print (congrats)

Maximum line length

In Python code, the length of a line should be limited to at most 79 characters. Docstrings and comments have an even shorter limit and should not exceed 72 characters. These are the requirements of the Python standard library. However, if some teams strongly prefer a longer line length, they might increase the maximum length to 99 characters, while keeping docstrings and comments still within 72 characters.

(Note: Line length does not impact the performance of your code. This is merely for readability and cleanliness. Those particular were also arbitrarily specified by the official style guide for consistency, since many people have different preferences.)

Line breaks

Long lines can be broken over multiple lines by wrapping expressions in parentheses and using Python’s implied line continuation inside parentheses. Backslashes can also be acceptable for breaking up lines, but only in cases when implicit continuation cannot be applied (for example, if you’re writing multiple long with statements).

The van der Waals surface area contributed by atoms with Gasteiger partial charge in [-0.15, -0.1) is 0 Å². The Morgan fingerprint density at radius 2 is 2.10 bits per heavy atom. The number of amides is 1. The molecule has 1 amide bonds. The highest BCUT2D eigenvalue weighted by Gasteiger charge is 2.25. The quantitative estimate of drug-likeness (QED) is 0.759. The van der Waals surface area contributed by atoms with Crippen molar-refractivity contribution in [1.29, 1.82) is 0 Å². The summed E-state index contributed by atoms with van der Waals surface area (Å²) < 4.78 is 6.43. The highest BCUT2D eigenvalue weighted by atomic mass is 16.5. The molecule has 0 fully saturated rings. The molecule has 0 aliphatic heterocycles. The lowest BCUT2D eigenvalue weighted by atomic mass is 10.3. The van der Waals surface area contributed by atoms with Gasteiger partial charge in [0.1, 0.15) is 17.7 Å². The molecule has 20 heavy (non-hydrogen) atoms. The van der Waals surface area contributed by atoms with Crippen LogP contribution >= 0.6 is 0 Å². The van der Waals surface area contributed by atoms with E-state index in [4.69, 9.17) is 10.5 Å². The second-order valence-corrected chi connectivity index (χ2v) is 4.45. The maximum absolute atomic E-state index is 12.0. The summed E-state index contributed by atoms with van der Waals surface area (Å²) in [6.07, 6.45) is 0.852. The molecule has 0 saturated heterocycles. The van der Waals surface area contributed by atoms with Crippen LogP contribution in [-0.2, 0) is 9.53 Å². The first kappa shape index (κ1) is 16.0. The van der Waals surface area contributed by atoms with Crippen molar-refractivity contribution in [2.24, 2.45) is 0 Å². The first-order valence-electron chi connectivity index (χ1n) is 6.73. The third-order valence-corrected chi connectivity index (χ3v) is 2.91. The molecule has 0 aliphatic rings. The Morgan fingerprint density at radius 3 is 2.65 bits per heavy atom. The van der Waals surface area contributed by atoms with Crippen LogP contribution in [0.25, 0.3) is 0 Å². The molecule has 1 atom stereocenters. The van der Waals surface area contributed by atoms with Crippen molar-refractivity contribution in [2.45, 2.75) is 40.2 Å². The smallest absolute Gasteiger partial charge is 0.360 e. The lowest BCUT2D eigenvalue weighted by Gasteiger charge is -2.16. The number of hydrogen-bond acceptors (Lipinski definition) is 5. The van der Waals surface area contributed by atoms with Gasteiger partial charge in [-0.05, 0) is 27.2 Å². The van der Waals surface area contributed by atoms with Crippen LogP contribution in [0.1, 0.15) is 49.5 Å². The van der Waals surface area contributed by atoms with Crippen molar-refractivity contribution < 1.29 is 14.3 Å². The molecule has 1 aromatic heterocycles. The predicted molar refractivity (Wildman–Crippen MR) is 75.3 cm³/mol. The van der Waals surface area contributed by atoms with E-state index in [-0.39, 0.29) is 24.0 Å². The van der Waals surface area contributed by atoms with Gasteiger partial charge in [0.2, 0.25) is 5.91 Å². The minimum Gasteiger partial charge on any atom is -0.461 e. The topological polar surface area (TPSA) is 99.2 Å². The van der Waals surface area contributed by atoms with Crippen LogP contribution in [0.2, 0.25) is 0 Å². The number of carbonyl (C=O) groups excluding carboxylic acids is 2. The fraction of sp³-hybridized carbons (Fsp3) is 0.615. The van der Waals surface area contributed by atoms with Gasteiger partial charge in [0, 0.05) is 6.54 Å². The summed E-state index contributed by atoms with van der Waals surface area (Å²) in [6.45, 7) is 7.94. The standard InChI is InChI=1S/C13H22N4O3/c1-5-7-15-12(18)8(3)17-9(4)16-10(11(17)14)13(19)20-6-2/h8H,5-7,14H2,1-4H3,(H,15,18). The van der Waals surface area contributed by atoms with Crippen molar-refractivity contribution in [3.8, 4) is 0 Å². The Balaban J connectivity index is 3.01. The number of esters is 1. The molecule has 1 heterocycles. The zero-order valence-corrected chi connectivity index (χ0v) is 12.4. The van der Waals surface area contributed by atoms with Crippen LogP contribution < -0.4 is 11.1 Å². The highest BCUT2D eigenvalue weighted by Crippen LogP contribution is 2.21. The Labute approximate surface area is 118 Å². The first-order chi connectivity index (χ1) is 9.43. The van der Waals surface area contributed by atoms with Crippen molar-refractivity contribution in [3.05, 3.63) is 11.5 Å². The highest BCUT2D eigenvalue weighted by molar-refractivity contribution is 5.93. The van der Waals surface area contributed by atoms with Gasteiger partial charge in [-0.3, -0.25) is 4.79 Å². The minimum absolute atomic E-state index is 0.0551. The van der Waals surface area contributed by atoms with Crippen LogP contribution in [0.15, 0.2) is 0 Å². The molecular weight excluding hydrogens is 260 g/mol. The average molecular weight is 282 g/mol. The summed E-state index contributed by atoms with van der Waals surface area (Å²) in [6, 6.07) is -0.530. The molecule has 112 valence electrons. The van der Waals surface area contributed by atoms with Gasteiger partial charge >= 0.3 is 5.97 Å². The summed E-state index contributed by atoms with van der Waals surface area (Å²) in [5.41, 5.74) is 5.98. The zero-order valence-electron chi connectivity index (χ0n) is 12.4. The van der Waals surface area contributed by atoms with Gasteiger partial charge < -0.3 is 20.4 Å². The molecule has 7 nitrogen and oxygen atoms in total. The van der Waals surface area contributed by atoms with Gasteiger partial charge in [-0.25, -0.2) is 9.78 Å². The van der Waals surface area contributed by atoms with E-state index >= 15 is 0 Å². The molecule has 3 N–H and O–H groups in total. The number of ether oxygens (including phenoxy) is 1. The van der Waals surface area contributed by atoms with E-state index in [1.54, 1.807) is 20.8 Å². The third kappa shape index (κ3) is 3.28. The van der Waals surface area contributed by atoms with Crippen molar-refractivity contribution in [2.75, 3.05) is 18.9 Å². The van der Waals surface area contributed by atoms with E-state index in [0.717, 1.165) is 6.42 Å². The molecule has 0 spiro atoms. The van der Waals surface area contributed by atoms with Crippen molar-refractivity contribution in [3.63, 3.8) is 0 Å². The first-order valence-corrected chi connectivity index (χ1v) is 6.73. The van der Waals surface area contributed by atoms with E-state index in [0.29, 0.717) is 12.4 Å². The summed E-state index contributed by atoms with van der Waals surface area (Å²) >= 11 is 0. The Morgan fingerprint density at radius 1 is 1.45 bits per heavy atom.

For formulas, the best practice is to break lines before binary operators, since this usually results in more readable code. However, it is also permissible to break a line after a binary operator if this matches your local convention.

Good practice

# Line breaks before binary operators
GDP = (private_consumption 
       + gross_investment 
       + government_investment 
       + government_spending 
       + (exports - imports))

Bad practice

# Line breaks after binary operators
GDP = (private_consumption + 
       gross_investment + 
       government_investment + 
       government_spending + 
       (exports - imports))

Blank lines

It is recommended to surround top-level function and class definitions with two blank lines and method definitions with one blank line. You can also use extra blank lines to separate groups of related functions or to indicate logical sections within a function.


Any Python code should start with imports of necessary libraries and classes. It is recommended to place imports of different libraries on separate lines. However, it is okay to import several classes from the same module in one line.

Good practice

# Importing different libraries in different lines